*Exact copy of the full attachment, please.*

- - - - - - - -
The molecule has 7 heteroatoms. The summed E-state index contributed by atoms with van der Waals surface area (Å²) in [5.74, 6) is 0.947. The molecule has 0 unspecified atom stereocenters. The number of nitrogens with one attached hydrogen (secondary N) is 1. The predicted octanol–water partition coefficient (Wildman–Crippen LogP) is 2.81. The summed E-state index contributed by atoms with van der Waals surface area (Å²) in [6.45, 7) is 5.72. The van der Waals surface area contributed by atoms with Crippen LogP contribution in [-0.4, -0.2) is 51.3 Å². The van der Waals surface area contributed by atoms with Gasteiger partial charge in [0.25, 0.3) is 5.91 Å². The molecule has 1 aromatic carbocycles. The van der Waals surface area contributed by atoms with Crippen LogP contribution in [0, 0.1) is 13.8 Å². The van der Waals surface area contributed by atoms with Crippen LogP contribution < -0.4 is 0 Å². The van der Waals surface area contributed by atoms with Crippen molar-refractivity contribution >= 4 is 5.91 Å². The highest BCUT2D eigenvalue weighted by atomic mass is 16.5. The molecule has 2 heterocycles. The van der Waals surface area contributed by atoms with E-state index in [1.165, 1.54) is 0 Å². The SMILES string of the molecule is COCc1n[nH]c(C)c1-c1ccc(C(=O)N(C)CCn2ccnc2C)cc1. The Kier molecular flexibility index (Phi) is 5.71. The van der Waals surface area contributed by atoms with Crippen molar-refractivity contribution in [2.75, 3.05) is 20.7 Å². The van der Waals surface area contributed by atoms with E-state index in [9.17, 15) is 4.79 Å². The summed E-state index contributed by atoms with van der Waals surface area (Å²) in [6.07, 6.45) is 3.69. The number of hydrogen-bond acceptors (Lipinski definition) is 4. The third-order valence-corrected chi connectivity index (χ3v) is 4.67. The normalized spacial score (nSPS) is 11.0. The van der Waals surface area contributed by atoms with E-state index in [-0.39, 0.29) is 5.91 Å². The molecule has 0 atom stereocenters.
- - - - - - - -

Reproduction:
The molecule has 7 heteroatoms. The summed E-state index contributed by atoms with van der Waals surface area (Å²) in [5.74, 6) is 0.947. The molecule has 0 unspecified atom stereocenters. The number of nitrogens with one attached hydrogen (secondary N) is 1. The predicted octanol–water partition coefficient (Wildman–Crippen LogP) is 2.81. The summed E-state index contributed by atoms with van der Waals surface area (Å²) in [6.45, 7) is 5.72. The van der Waals surface area contributed by atoms with Crippen LogP contribution in [-0.4, -0.2) is 51.3 Å². The van der Waals surface area contributed by atoms with Gasteiger partial charge in [0.25, 0.3) is 5.91 Å². The molecule has 1 aromatic carbocycles. The van der Waals surface area contributed by atoms with Crippen LogP contribution in [0, 0.1) is 13.8 Å². The van der Waals surface area contributed by atoms with Crippen LogP contribution < -0.4 is 0 Å². The van der Waals surface area contributed by atoms with Crippen molar-refractivity contribution >= 4 is 5.91 Å². The highest BCUT2D eigenvalue weighted by atomic mass is 16.5. The molecule has 2 heterocycles. The van der Waals surface area contributed by atoms with E-state index in [1.165, 1.54) is 0 Å². The SMILES string of the molecule is COCc1n[nH]c(C)c1-c1ccc(C(=O)N(C)CCn2ccnc2C)cc1. The Kier molecular flexibility index (Phi) is 5.71. The van der Waals surface area contributed by atoms with Crippen molar-refractivity contribution in [2.75, 3.05) is 20.7 Å². The van der Waals surface area contributed by atoms with E-state index in [9.17, 15) is 4.79 Å². The summed E-state index contributed by atoms with van der Waals surface area (Å²) in [6.07, 6.45) is 3.69. The number of hydrogen-bond acceptors (Lipinski definition) is 4. The third-order valence-corrected chi connectivity index (χ3v) is 4.67. The normalized spacial score (nSPS) is 11.0. The van der Waals surface area contributed by atoms with E-state index in [-0.39, 0.29) is 5.91 Å². The molecule has 0 atom stereocenters.